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Plagiarism? Let's just call it postmodernism

An alarming double standard is at work here. One writer is commended, another becomes a pariah

Terence Blacker
Monday 17 June 2002 00:00 BST

It is now 20 years since the New York magazine The Village Voice destroyed the literary reputation of the novelist Jerzy Kosinski. The terrible events described in his famous book The Painted Bird had not, said the Voice, been based on the author's wartime experiences in Poland at all but had been invented. Furthermore, all Kosinski's subsequent works, including Steps, which won the National Book Award, had been written with more than a little help from assorted ghostwriters and hirelings. Being There, the novel which was adapted into an Oscar-winning film, was based on a plot stolen from another Polish novel. This was not a writer, the argument went, so much as a word-thief, a literary con-man.

Kosinski wrote one more book, but he was pretty much finished as a novelist and, as it turned out, as a man. He committed suicide in 1991.

Every time plagiarism hits the news, as it has in the past few days, I remember Kosinski, whose books I published and whom I liked. The most recent row has vague similarities to his story in that it also concerns an autobiographical novel, The Bondwoman's Narrative by Hannah Crafts. Written in the 19th century, the manuscript was unearthed by the eminent Harvard academic Henry Louis Gates who claimed that, although the writer's identity had not been established, hers was the first novel written by a female, black slave.

Publication rights were sold, an extract run in The New Yorker. At that point, a well-informed reader spotted that several passages had been lifted wholesale from Bleak House. Further investigation revealed that Dickens was not the only author represented in the novel – liftings from 13 other writers, including Walter Scott, Charlotte Brontë and Harriet Beecher Stowe were there, as were extensive, uncredited quotations from mid-19th century editions of Scientific American.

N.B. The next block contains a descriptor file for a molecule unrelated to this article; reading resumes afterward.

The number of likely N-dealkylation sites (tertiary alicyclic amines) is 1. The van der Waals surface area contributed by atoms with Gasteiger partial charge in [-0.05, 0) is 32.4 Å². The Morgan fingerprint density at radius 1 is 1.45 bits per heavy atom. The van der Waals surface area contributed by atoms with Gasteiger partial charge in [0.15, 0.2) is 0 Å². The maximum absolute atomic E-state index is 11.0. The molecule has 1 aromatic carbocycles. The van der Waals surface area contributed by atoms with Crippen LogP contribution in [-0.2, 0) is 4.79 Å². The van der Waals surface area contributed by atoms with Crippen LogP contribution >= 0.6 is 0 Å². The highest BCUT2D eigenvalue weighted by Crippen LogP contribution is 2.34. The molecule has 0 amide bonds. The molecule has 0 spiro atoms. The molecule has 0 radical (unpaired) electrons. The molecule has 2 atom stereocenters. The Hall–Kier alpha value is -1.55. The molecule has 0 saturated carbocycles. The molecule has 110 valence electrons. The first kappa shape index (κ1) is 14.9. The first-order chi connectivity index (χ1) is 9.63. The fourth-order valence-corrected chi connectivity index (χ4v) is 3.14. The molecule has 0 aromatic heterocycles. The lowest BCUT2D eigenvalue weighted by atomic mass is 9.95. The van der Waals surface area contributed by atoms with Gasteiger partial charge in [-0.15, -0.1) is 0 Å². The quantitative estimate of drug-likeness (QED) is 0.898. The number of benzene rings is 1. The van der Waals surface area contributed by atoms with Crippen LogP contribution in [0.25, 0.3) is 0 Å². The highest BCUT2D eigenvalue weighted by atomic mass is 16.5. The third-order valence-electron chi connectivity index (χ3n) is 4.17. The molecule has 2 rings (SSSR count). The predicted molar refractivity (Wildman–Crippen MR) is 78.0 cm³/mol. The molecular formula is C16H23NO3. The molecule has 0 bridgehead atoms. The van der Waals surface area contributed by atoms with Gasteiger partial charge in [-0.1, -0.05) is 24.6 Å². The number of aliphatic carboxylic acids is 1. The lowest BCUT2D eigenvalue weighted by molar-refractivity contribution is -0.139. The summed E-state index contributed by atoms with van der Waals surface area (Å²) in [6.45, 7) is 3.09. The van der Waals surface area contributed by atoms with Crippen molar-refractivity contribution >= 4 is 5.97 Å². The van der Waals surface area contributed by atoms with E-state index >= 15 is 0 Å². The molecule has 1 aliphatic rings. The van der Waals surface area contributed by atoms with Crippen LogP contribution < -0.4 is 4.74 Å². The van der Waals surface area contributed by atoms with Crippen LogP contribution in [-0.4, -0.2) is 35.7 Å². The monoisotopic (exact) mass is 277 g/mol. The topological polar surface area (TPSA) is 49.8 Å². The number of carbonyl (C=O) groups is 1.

Yet, interestingly and oddly, Gates was unfazed by any of this. Deploying a modishly postmodern reading of the novel, he defended the integrity of his author by explaining that she had been "seeking a relation to a canonical tradition". She had not plagiarised but merely "emptied out a rhetorical template and filled it with particulars of her own".

Either times have significantly changed our attitude to such matters, or an alarming double standard is at work here. One author builds her novel around borrowings from the classics and is commended for her efforts by a Harvard professor. Another is alleged to have invented incidents in his life and used other writers to help him with his work and, almost overnight, becomes a pariah in the literary world.

For the charge of plagiarism is the most intimately devastating of all accusations that can be levelled at a writer. You can write a bad book, or do something terrible in your private life, and at least your past works are still there. But once it is thought that the only true capital which you have – words, sentences, ideas – is not in fact yours at all, but filched and dodgy, second-hand, then everything becomes retrospectively contaminated. So, after The Village Voice, it became clear that Kosinski's career was over.

Maybe today, the literary world would have been more understanding. Thanks to the highly coloured and novelistic memoirs of authors like Frank McCourt and Dave Pelzer, the frontiers between fact and fiction have become less pronounced. In a golden age for ghostwriters, news of a little creative editing might now seem less shocking. And the idea that no serious novel can rework a plot that has been previously used is now rightly seen to be absurd.

The significant point about Jerzy Kosinski was that, whether or not others helped him, his books – now, of course, languishing out of print and out of fashion – had a vision and a voice consistent with one another and with the man himself.

The problem was perhaps that he was a successful, worldly author who played polo, moved in fashionable circles and even appeared as an actor in Warren Beatty's Reds. He seemed to have had an adventurous and rather kinky sexuality which, to many, made him all the more suspect.

All in all, he was a perfect candidate for the snarling pack of literary hangers-on to turn on. There is something about a storyteller becoming rich and having a reasonably full private life that has a powerful potential to irritate so that, when things go wrong, it causes a very special kind of joy. Writer's block, financial failure, inter- author bitchiness or marriage problems tend to be reported with more eagerness than the latest vast advance.

But plagiarism is the biggie. When journalists can make that one stick, they know that the writer is finished. Unless of course, she happens to be a female slave who lived 150 years ago in which case she was not stealing, but merely seeking a relation to a canonical tradition.

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